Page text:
You’d think staying inside and away from people would make you more relaxed. But quite the contrary — your stress levels can actually spike.  IU Health Psychiatrist Dr. Danielle Henderson tells Bustle you can begin to feel the effects of going “stir-crazy” and that you may develop a shorter fuse and “become upset more easily than usual and/or become upset by seemingly minor things.”

Next: You’ve probably heard of this one before …

You may suffer from the winter blues

Sad woman looking down through a car window

Sad woman looking down through a car window | iStock.com/AntonioGuillem

“During the winter months, there is often less sunlight and people don’t get out of their homes as often. We get essential vitamin D from the sun, so not getting enough sunlight can cause vitamin D deficiency,” QualityAirFilters.com says. This can also develop in Seasonal Affect Disorder (SAD). If you can’t get outside for even a few minutes a day, keeping your blinds open and getting as much natural light inside as possible can help. If it doesn’t, you may want to consider investing in a sun lamp.

Next: One of the most uncomfortable feelings in the world …

You may become restless for no reason

Feeling alone and restless? | OcusFocus/ iStock/ Getty Images Plus

Remember how we said staying inside for too long can make you more easily stressed out? It can also leave you feeling restless. Health.com points out not getting out enough causes us to lack motivation to exercise, clean house, etc. But these behaviors can make you more agitated in our own space and drive you to feel unsettled.

Next: As if joint pain wasn’t bad enough …

Your muscles feel tired easily

Woman at home suffering from muscle fatigue | Sasha_Suzi/ iStock/ Getty Images Plus

Staying inside makes you more likely to sit in one place and less likely to be motivated — either to exercise or to move in general. Being stuck in this sedentary state keeps you from properly moving your muscles. Too much sitting or lounging then makes your muscles tighter and more prone to being achy.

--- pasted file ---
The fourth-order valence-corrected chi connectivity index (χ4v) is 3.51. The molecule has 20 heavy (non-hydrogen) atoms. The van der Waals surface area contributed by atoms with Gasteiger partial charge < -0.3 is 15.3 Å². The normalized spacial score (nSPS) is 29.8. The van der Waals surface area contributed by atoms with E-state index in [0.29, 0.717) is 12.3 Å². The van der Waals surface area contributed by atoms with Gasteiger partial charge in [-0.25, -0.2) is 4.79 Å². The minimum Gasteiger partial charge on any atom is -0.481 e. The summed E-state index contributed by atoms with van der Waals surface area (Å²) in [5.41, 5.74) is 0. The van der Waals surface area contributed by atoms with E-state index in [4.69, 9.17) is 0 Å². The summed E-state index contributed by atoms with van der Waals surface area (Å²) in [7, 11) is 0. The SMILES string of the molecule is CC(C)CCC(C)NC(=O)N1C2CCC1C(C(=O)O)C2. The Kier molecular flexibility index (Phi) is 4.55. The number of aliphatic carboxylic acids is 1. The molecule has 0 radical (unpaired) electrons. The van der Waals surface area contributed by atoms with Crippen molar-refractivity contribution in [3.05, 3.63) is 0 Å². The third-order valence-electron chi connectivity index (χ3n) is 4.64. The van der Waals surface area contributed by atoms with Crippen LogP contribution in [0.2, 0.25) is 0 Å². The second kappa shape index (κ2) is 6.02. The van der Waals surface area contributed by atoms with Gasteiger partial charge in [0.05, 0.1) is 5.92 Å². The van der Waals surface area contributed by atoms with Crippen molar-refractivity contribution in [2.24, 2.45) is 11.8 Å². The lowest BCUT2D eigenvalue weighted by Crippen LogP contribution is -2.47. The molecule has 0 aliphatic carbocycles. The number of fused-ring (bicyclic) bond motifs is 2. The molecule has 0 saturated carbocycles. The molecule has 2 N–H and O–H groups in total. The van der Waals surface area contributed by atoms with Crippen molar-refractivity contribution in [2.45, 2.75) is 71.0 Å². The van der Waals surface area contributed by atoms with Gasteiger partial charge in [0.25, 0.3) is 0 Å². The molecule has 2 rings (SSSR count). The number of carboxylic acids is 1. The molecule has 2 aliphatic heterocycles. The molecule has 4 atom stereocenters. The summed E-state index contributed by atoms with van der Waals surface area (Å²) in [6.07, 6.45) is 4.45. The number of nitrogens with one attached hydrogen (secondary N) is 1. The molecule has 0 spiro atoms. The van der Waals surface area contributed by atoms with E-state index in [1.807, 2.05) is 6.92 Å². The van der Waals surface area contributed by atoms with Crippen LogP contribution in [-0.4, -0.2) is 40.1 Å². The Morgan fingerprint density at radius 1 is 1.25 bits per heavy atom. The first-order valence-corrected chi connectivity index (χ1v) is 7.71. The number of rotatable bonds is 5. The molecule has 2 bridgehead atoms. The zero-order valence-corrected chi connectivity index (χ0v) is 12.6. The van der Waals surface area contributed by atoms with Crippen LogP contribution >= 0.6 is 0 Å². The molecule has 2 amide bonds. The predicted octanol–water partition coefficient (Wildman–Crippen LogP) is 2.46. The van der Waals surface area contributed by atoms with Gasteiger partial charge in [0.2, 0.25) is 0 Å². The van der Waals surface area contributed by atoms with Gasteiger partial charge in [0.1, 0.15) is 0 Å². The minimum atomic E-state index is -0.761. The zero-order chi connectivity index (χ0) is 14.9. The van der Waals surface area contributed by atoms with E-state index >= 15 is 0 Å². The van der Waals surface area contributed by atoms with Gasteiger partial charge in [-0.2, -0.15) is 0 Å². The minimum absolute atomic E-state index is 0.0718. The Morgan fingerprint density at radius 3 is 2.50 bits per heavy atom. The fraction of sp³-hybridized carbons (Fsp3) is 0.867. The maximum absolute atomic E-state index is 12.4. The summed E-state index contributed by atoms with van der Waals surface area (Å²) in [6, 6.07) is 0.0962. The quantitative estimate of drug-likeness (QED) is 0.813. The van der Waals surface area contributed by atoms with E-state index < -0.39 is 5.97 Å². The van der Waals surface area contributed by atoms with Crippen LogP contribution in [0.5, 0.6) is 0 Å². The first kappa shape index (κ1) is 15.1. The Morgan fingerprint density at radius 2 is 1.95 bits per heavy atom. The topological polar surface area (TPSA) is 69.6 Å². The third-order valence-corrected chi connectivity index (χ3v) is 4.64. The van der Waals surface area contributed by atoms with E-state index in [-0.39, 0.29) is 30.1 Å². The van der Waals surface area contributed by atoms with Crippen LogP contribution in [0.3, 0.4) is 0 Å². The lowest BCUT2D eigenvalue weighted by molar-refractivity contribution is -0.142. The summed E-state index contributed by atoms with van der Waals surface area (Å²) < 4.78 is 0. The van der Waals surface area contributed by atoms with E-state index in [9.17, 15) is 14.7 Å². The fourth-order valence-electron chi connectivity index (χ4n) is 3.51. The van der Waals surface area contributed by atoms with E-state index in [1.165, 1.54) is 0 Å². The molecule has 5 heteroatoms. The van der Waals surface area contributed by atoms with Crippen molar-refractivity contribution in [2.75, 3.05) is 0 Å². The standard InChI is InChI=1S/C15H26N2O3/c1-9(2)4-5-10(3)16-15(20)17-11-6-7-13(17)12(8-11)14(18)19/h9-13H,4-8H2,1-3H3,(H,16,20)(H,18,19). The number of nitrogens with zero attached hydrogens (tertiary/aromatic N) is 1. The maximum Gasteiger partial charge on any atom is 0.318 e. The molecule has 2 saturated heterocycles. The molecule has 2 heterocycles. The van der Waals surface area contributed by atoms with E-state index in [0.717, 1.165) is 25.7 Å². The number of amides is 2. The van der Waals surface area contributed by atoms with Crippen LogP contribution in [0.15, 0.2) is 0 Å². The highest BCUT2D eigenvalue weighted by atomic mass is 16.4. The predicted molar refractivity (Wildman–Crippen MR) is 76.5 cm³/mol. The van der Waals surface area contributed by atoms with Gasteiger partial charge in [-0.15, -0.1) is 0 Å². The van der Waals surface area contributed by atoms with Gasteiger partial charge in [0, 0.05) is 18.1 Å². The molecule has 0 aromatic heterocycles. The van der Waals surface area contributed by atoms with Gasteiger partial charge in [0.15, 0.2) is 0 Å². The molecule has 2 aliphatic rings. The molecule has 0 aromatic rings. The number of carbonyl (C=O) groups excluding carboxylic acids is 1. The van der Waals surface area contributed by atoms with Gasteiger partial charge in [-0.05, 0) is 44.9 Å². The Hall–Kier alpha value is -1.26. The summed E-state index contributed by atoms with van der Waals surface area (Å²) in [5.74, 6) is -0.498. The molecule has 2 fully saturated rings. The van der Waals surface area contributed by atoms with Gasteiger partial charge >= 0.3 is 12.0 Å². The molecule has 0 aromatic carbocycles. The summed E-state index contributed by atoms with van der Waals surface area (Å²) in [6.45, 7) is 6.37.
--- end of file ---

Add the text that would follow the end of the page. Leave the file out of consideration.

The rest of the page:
Next: Now this can’t be good …

You start losing focus easily

Feeling distracted | metamorworks/ iStock/ Getty Images Plus

This goes along with feeling stressed and anxious.

Next: Something to consider …

Your social skills can suffer

Depressed woman

| Marjan_Apostolovic/iStock/Getty Images

You may not think spending too much time by yourself can make you sick. But staying cooped up all winter and abstaining from seeing friends and relations can hurt your mental health, Health.com says. The lack of in-person social contact can increase feelings of loneliness and feed into feelings akin to depression.

Next: Surprising, but true …

You may end up drinking more

Alcohol

A variety of spirits| Panpetch Petchphloy/iStock/Getty Images

Long story short: Alcohol makes you feel warm inside, so it’s more tempting to have a cocktail during chilly months. Plus, if you’re anxious or bored from being held up inside all day, libations may be even more appealing. But beware — excessive drinking is bad for both your physical and mental health.

Next: This can’t be good …

You may become obsessive

Obsessively organized | AndreyPopov/ iStock/ Getty Images Plus

Staying inside too much — with little to no stimulus from the outer world — can promote obsessive thinking. Health.com reminds us obsessing over a thought or concept raises your stress levels and has an overall negative impact on both your physical and mental health. Gives a whole new meaning to stepping outside “to clear your head” doesn’t it?

Next: So, the moral of the story is …

Staying inside too much is bad for your overall health

Man is looking at the mirror

Man is looking at the mirror | iStock.com/adimguzhva

We aren’t suggesting you brave a snowstorm. But clearly, staying inside all winter — or any season, really — has a negative impact on both your physical and mental health. Consider bundling up and getting outside for just a couple minutes a day if that’s all you can muster. But those couple of minutes could be the difference in being a happier, healthier you this winter.